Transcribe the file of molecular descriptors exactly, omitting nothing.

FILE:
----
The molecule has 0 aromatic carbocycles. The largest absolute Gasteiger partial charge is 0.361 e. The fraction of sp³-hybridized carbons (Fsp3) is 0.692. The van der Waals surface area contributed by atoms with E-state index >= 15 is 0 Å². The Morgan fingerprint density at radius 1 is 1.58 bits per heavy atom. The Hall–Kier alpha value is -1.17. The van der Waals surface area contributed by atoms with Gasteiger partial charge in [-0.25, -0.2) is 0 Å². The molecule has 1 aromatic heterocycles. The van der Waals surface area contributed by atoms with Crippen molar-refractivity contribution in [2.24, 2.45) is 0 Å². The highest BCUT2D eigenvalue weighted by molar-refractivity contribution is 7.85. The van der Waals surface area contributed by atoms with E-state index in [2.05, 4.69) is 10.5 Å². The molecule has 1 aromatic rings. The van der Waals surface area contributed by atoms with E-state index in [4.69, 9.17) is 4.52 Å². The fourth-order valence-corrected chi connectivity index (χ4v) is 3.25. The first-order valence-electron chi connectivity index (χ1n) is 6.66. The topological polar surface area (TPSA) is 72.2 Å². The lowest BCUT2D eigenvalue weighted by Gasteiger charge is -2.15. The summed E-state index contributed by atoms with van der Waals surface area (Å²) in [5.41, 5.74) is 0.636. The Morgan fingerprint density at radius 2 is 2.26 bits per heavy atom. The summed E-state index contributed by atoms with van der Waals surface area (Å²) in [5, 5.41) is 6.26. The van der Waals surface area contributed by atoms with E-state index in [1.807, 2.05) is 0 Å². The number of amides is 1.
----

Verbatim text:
The molecule has 0 aromatic carbocycles. The largest absolute Gasteiger partial charge is 0.361 e. The fraction of sp³-hybridized carbons (Fsp3) is 0.692. The van der Waals surface area contributed by atoms with E-state index >= 15 is 0 Å². The Morgan fingerprint density at radius 1 is 1.58 bits per heavy atom. The Hall–Kier alpha value is -1.17. The van der Waals surface area contributed by atoms with Gasteiger partial charge in [-0.25, -0.2) is 0 Å². The molecule has 1 aromatic heterocycles. The van der Waals surface area contributed by atoms with Crippen molar-refractivity contribution in [2.24, 2.45) is 0 Å². The highest BCUT2D eigenvalue weighted by molar-refractivity contribution is 7.85. The van der Waals surface area contributed by atoms with E-state index in [2.05, 4.69) is 10.5 Å². The molecule has 1 aromatic rings. The van der Waals surface area contributed by atoms with E-state index in [4.69, 9.17) is 4.52 Å². The fourth-order valence-corrected chi connectivity index (χ4v) is 3.25. The first-order valence-electron chi connectivity index (χ1n) is 6.66. The topological polar surface area (TPSA) is 72.2 Å². The lowest BCUT2D eigenvalue weighted by Gasteiger charge is -2.15. The summed E-state index contributed by atoms with van der Waals surface area (Å²) in [5.41, 5.74) is 0.636. The Morgan fingerprint density at radius 2 is 2.26 bits per heavy atom. The summed E-state index contributed by atoms with van der Waals surface area (Å²) in [5, 5.41) is 6.26. The van der Waals surface area contributed by atoms with E-state index in [1.807, 2.05) is 0 Å². The number of amides is 1.